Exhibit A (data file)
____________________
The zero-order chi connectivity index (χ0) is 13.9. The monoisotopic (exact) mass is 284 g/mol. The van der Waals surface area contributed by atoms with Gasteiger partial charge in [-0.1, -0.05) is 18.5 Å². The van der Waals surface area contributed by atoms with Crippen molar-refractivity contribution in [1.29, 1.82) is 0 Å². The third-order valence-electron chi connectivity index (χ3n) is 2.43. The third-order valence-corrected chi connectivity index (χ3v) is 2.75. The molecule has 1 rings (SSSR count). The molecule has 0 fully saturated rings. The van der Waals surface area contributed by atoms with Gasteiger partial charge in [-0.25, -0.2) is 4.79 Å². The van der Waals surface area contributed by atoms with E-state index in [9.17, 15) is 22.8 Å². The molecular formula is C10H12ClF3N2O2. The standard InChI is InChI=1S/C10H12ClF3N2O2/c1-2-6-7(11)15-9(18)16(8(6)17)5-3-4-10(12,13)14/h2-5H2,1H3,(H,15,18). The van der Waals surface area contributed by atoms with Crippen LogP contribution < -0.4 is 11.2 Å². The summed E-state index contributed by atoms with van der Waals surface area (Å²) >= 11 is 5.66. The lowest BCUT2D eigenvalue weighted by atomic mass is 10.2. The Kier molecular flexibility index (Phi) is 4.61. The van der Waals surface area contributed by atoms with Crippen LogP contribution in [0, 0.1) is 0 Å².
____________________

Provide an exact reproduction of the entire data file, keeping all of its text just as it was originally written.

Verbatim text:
The zero-order chi connectivity index (χ0) is 13.9. The monoisotopic (exact) mass is 284 g/mol. The van der Waals surface area contributed by atoms with Gasteiger partial charge in [-0.1, -0.05) is 18.5 Å². The van der Waals surface area contributed by atoms with Crippen molar-refractivity contribution in [1.29, 1.82) is 0 Å². The third-order valence-electron chi connectivity index (χ3n) is 2.43. The third-order valence-corrected chi connectivity index (χ3v) is 2.75. The molecule has 1 rings (SSSR count). The molecule has 0 fully saturated rings. The van der Waals surface area contributed by atoms with Gasteiger partial charge in [-0.25, -0.2) is 4.79 Å². The van der Waals surface area contributed by atoms with E-state index in [9.17, 15) is 22.8 Å². The molecular formula is C10H12ClF3N2O2. The standard InChI is InChI=1S/C10H12ClF3N2O2/c1-2-6-7(11)15-9(18)16(8(6)17)5-3-4-10(12,13)14/h2-5H2,1H3,(H,15,18). The van der Waals surface area contributed by atoms with Crippen LogP contribution < -0.4 is 11.2 Å². The summed E-state index contributed by atoms with van der Waals surface area (Å²) >= 11 is 5.66. The lowest BCUT2D eigenvalue weighted by atomic mass is 10.2. The Kier molecular flexibility index (Phi) is 4.61. The van der Waals surface area contributed by atoms with Crippen LogP contribution in [0, 0.1) is 0 Å².